But Rigdon's days as a Campbellite or Reformed Baptist were numbered. A new age of promise had dawned in the East and would soon sweep into his life like an eternal wind. The Book of Mormon, a prophetic voice from the past, was at that moment being carried west in the valise of a fervent young missionary named Oliver Cowdery. The delivery of that sacred opus to Rigdon's Mentor home would prove to be the most consequential moment of his life, an event that would end his long quest for the fullness of the gospel as Jesus had taught it.  

Publication of the "Golden Bible," as people were calling it, had been recounted in several Western Reserve and New York newspapers as early as 1827, when Joseph Smith began working on the book. There can be little doubt that Rigdon, an enthusiastic reader of newspapers, was aware of the book before it was placed in his hands. Orson Hyde, a ministerial apprentice who lived for some time in Rigdon's Mentor home and who would later be associated with him in Mormonism, wrote that about 1827 "some vague reports came in the newspapers, that a 'golden bible' had been dug out of a rock in the State of New York. It was treated, however, as a hoax. But on reading the report, I remarked as follows -- 'who knows but this gold bible may break up all our religion, and change its whole features and bearing?'"21

Eliza R. Snow, who like Hyde was a member of one of Rigdon's congregations in Ohio, also noted that prior to 1830 she had "heard of Joseph Smith as a Prophet to whom the Lord was speaking from the heavens; and that a Sacred Record containing a history of the origin of the aborigines of America, was unearthed... I considered it a hoax -- too good to be true."22

One early account, no doubt referred to by Hyde and Snow, appeared in the nearby Painesville Telegraph. Although complete backfiles for that gazette do not exist, the 16 November 1830 issue, in an article entitled "The Golden Bible," noted that "Some two or three years since, an account was given in the papers, of a book purporting to contain new revelations from Heaven, having been dug out of the ground, in Manchester in Ontario Co., N.Y."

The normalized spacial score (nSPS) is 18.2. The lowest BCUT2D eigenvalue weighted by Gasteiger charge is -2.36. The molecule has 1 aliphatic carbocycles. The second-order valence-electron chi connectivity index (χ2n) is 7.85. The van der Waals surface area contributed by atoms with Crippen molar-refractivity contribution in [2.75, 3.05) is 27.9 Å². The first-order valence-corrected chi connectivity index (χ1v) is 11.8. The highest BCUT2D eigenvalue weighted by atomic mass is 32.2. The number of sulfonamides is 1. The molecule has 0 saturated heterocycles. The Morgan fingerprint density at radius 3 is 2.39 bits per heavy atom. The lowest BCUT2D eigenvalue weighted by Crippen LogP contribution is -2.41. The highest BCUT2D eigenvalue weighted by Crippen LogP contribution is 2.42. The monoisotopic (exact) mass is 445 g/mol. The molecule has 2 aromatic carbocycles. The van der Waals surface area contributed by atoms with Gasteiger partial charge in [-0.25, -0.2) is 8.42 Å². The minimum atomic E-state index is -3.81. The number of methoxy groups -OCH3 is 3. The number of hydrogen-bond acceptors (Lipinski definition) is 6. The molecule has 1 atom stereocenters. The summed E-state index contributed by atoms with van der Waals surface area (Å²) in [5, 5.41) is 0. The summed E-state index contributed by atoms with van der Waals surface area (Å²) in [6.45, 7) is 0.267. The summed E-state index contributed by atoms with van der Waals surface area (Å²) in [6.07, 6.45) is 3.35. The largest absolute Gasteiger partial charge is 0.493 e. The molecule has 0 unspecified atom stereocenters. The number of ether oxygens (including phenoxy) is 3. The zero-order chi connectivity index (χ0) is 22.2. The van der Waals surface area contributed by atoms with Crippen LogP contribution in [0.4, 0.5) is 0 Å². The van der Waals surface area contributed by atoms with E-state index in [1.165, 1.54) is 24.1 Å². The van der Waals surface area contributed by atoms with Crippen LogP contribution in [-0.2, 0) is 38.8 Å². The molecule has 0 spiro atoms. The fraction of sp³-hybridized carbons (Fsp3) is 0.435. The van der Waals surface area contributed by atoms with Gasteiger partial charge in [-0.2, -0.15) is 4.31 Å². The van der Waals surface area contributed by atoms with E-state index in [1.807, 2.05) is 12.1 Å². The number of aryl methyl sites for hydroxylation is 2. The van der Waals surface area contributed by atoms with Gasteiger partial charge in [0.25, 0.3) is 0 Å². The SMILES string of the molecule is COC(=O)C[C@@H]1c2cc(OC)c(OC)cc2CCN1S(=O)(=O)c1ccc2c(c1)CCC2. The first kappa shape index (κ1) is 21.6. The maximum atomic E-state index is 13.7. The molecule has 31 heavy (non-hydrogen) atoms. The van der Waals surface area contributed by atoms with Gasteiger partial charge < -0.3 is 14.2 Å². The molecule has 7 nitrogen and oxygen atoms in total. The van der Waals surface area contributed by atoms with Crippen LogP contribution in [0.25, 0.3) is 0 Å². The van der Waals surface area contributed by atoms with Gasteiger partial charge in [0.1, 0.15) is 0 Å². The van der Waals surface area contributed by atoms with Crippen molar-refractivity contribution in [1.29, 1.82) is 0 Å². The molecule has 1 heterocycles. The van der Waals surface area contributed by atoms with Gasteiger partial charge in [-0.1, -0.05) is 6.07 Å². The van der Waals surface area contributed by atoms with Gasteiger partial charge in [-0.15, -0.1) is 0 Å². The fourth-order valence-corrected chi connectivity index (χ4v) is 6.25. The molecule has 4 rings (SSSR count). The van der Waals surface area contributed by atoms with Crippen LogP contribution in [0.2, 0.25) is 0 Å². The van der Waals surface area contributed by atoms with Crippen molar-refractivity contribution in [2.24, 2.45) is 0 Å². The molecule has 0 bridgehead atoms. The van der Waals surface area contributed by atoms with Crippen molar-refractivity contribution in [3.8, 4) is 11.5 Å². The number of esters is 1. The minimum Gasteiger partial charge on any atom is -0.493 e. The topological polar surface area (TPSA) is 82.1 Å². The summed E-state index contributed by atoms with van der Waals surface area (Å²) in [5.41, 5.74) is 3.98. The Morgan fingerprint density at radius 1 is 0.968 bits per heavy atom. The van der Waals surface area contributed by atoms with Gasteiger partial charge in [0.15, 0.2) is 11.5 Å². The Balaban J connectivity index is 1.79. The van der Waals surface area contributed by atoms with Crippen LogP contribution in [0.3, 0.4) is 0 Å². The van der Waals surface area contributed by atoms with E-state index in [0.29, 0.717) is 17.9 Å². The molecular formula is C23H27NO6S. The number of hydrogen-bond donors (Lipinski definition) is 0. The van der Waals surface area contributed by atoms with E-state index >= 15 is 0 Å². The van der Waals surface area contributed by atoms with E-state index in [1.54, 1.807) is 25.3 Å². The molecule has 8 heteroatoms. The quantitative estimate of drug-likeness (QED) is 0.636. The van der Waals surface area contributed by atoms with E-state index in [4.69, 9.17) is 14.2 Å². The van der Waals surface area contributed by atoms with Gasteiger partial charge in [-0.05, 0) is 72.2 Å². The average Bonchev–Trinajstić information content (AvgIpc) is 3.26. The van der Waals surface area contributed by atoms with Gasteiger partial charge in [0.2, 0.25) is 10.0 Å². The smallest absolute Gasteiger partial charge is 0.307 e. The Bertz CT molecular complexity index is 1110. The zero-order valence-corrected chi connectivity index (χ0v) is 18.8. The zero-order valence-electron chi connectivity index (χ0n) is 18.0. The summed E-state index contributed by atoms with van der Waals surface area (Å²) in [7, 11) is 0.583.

Rigdon's brother-in-law and fellow Baptist minister, Adamson Bentley, recalled in a 22 January 1841 letter to Walter Scott: "I know that Sidney Rigdon

19 Millennial Harbinger 1 (1849):272.

20 See summarization in F. Mark McKiernan, The Voice of One Crying in the Wilderness: Sidney Rigdon, Religious Reformer -- 1793-1876 (Lawrence, KS: Coronado Press, 1971), 29.

21 Millennial Star 26 (19 Nov. 1864): 744.

22 Eliza R. Snow, An Immortal: Selected Writing of Eliza R. Snow, (Salt Lake City: Nicholas G. Morgan, Sr., Foundation, 1957), 6. She added that after she was baptized into Campbell's group, "I was deeply interested in the study of the ancient Prophets, in which I was assisted by the erudite A. Campbell, Walter Scott whose acquaintance I made, but more particularly by Sidney Rigdon who was a frequent visitor at my father's house."

Note: Because of copyright law restrictions,
only limited "fair use" excerpts are presented here.
(This text's original endnotes are reformatted below as footnotes.)


[ 108 ]


Tarred and Feathered